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    • H04N21/431Generation of visual interfaces for content selection or interaction; Content or additional data rendering
    • H04N21/4312Generation of visual interfaces for content selection or interaction; Content or additional data rendering involving specific graphical features, e.g. screen layout, special fonts or colors, blinking icons, highlights or animations
    • H04N21/4316Generation of visual interfaces for content selection or interaction; Content or additional data rendering involving specific graphical features, e.g. screen layout, special fonts or colors, blinking icons, highlights or animations for displaying supplemental content in a region of the screen, e.g. an advertisement in a separate window
    • HELECTRICITY
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    • H04N21/4722End-user interface for requesting content, additional data or services; End-user interface for interacting with content, e.g. for content reservation or setting reminders, for requesting event notification, for manipulating displayed content for requesting additional data associated with the content
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    • H04N21/61Network physical structure; Signal processing
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    • H04N21/6125Network physical structure; Signal processing specially adapted to the downstream path of the transmission network involving transmission via Internet
    • HELECTRICITY
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    • H04N21/60Network structure or processes for video distribution between server and client or between remote clients; Control signalling between clients, server and network components; Transmission of management data between server and client, e.g. sending from server to client commands for recording incoming content stream; Communication details between server and client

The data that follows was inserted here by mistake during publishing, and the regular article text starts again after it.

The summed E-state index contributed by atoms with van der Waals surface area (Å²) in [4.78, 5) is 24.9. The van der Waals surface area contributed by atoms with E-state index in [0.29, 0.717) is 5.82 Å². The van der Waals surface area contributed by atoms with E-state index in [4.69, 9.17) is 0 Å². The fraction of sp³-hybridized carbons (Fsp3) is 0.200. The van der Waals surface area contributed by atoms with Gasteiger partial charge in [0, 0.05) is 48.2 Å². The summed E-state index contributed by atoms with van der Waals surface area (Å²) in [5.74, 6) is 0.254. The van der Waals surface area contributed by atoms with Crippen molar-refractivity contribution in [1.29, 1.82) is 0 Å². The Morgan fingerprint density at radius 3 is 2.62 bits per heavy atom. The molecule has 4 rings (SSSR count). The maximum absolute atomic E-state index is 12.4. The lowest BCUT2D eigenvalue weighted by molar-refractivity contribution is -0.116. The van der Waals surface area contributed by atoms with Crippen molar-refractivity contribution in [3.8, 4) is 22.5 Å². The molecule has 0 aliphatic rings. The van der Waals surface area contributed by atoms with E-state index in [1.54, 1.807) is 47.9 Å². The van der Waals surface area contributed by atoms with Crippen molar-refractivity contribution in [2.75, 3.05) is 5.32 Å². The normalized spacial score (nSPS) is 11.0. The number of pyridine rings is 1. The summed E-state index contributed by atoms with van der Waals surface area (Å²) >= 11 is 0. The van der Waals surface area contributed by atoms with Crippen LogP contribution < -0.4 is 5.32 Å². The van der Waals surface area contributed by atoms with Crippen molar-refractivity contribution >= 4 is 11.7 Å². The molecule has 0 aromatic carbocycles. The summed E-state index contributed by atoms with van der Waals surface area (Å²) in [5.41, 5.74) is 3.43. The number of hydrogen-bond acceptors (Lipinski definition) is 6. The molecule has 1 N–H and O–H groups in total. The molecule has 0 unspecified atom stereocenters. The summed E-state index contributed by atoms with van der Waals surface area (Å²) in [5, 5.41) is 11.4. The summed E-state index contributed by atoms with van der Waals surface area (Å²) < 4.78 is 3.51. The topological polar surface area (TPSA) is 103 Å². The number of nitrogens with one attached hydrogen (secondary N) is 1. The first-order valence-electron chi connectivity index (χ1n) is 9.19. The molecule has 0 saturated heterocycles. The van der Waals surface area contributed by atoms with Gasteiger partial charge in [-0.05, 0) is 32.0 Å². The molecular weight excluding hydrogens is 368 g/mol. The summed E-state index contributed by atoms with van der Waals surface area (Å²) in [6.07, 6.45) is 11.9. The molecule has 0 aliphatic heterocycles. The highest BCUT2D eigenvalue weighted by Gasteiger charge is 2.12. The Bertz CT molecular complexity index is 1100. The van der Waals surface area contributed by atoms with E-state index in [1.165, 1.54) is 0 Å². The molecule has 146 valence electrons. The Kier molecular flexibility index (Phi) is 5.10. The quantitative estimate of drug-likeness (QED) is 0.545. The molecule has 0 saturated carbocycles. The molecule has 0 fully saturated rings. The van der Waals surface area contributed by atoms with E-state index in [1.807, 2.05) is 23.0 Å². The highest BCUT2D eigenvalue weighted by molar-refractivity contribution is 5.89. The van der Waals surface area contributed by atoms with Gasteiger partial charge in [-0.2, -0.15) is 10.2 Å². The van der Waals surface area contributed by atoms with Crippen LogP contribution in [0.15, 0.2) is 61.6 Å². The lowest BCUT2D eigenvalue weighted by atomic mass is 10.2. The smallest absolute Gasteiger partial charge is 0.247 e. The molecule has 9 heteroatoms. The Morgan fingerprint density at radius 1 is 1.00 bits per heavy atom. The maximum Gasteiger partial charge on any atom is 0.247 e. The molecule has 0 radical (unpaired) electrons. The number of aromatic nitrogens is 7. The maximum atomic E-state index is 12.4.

• H04N21/61Network physical structure; Signal processing
    • H04N21/6106Network physical structure; Signal processing specially adapted to the downstream path of the transmission network
    • H04N21/6131Network physical structure; Signal processing specially adapted to the downstream path of the transmission network involving transmission via a mobile phone network
    • HELECTRICITY
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    • H04NPICTORIAL COMMUNICATION, e.g. TELEVISION
    • H04N21/00Selective content distribution, e.g. interactive television or video on demand [VOD]
    • H04N21/60Network structure or processes for video distribution between server and client or between remote clients; Control signalling between clients, server and network components; Transmission of management data between server and client, e.g. sending from server to client commands for recording incoming content stream; Communication details between server and client 
    • H04N21/61Network physical structure; Signal processing